Perhaps no issue is the source of greater confusion among divorce lawyers than the issue of commingled property and contribution claims. That confusion is compounded by the fact that in practice, judges have differing opinions on when a contribution claim is appropriate and when it isn’t. Thus, outcomes vary greatly from one judge to another.
It may be helpful to start by defining what a contribution claim is not. It is not an assertion that an asset is the non-marital property of one spouse or the other. Rather, a contribution claim begins with the undisputed common understanding that marital property and non-marital property have been commingled together, and we need to figure out who is entitled to what.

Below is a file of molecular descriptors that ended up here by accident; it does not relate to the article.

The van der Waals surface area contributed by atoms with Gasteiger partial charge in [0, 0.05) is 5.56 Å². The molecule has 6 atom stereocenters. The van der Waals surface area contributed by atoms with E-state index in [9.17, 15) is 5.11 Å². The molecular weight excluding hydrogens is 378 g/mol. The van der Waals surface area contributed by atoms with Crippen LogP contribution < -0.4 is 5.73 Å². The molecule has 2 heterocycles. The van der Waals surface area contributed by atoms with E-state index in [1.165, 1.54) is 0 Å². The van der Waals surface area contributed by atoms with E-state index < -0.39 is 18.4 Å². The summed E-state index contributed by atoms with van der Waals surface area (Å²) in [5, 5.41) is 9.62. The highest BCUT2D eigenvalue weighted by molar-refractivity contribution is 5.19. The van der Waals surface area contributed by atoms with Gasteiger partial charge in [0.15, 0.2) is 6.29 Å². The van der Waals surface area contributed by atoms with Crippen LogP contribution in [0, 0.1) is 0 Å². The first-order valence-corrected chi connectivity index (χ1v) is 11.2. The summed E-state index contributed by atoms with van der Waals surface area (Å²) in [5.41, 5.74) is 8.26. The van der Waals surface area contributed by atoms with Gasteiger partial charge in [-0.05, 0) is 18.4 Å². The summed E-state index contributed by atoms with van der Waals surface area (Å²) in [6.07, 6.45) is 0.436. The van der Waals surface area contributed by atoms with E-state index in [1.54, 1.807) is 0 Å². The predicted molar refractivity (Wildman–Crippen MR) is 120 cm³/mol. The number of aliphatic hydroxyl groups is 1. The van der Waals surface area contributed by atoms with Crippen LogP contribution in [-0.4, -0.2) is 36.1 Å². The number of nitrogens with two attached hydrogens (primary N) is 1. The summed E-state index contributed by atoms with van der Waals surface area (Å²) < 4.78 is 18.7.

Marital and non-marital property are defined by statute under 750 ILCS 5/503(a). A contribution claim is essentially a claim for reimbursement. The statute sets forth the rules as follows: